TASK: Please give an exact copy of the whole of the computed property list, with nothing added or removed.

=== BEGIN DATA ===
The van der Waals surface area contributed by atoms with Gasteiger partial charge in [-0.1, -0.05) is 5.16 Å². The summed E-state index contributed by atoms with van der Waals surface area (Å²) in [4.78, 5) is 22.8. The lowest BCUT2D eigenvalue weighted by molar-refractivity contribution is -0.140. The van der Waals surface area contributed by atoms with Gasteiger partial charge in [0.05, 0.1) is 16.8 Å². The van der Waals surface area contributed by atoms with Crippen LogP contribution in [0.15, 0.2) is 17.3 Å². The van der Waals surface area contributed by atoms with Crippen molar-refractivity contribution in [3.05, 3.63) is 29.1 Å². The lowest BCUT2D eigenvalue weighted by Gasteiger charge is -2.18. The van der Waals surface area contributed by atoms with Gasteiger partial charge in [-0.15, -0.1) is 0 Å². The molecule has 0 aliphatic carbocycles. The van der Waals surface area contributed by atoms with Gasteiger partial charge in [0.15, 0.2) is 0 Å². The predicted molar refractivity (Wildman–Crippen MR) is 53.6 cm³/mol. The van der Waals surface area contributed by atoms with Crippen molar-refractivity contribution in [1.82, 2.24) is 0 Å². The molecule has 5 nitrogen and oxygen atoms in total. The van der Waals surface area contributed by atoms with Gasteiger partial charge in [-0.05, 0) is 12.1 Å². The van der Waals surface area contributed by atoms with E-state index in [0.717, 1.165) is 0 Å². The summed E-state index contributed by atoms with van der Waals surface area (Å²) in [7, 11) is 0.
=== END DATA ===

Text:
The van der Waals surface area contributed by atoms with Gasteiger partial charge in [-0.1, -0.05) is 5.16 Å². The summed E-state index contributed by atoms with van der Waals surface area (Å²) in [4.78, 5) is 22.8. The lowest BCUT2D eigenvalue weighted by molar-refractivity contribution is -0.140. The van der Waals surface area contributed by atoms with Gasteiger partial charge in [0.05, 0.1) is 16.8 Å². The van der Waals surface area contributed by atoms with Crippen LogP contribution in [0.15, 0.2) is 17.3 Å². The van der Waals surface area contributed by atoms with Crippen molar-refractivity contribution in [3.05, 3.63) is 29.1 Å². The lowest BCUT2D eigenvalue weighted by Gasteiger charge is -2.18. The van der Waals surface area contributed by atoms with Gasteiger partial charge in [-0.15, -0.1) is 0 Å². The molecule has 0 aliphatic carbocycles. The van der Waals surface area contributed by atoms with Gasteiger partial charge in [0.15, 0.2) is 0 Å². The predicted molar refractivity (Wildman–Crippen MR) is 53.6 cm³/mol. The van der Waals surface area contributed by atoms with Crippen molar-refractivity contribution in [1.82, 2.24) is 0 Å². The molecule has 5 nitrogen and oxygen atoms in total. The van der Waals surface area contributed by atoms with Gasteiger partial charge in [-0.05, 0) is 12.1 Å². The van der Waals surface area contributed by atoms with E-state index in [0.717, 1.165) is 0 Å². The summed E-state index contributed by atoms with van der Waals surface area (Å²) in [7, 11) is 0.